On his part, Hon. Halifa Sallah also presented a respectful disposition throughout the debate. Despite qualifying to be Dr. Ceesay’s father, he did not use the age difference to demean his opponent. Instead, he always addressed him as Hon. Ceesay or Dr. Ceesay. The cordial and respectful tone in the discussion was commendable. It did not escape notice however that sometimes he adopted a patronizing tone even if it was only hardly noticeable (Gambian Talents TV 2021, Min. 81). He would raise his voice to put his point across, in a manner to suggest that what he was saying was obvious and that it should not invite debate. Such was the case especially in his first address.

On the other hand, Hon. Halifa Sallah’s presentation focused on the history of the electoral process and in particular the last election in The Gambia. His first and subsequent presentations were historical, giving the context of the formation of the coalition. He narrated the rationale of the coalition, the selection of Adama Barrow and the victory of the opposition coalition. Granted, the narratives were true. Hon. Sallah however failed to address the accusations of Dr. Ceesay regarding the failure of the coalition in achieving the pledges it made to the people of the Gambia. Sallah kept emphasizing on the victory of the coalition and refused to discuss anything past the coalition. According to him, the failures of the current government are individual Barrow failures that should not be blamed on the coalition (Gambian Talents TV 2021, Min 155). It is surprising therefore when he wants to share in the few successes of the coalition. The Hon. Sallah needed to accept the principle of collective responsibility or to reject it completely. In his arguments, he only admitted it when it suited his arguments and rejected it whenever it was to his disadvantage. Hon. Sallah therefore failed to demonstrate leadership by admitting failures and successes.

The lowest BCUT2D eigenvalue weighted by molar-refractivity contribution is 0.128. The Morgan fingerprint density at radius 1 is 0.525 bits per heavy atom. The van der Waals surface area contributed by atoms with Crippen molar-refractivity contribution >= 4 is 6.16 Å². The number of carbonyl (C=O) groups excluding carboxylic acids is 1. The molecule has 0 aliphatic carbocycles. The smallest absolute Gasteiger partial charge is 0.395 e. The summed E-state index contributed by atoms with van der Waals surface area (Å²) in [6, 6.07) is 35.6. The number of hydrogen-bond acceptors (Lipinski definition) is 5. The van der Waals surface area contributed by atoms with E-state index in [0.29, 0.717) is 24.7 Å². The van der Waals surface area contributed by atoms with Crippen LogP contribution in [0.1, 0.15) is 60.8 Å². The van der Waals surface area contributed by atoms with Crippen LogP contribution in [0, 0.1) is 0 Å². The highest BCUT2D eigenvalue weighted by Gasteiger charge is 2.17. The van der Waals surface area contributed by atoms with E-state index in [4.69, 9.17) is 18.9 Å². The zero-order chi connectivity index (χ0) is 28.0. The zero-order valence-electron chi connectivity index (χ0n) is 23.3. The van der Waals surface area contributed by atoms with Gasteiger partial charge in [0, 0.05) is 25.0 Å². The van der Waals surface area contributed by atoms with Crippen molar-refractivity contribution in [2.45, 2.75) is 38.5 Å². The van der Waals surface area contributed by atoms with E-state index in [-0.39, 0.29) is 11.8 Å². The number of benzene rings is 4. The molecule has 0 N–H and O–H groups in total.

In conclusion, the debate was a sharp departure from the traditional debates in Africa where the participants go personal instead of focusing on the issues at hand. Both candidates were very cordial to each other and listened to one another. On the other hand, both failed to articulate the many social issues that plague The Gambia. Their only focus was on the failure of the current president to respect the coalition agreement and the collectivity of the breach. Nevertheless, it was a first kind of debate in the Gambia and one can understand that they were unprepared and they did not understand the opportunity that the debate provided for them and for the people of the Gambia. It is hoped that the next debate will tackle many more issues that need address before the December 2021 election.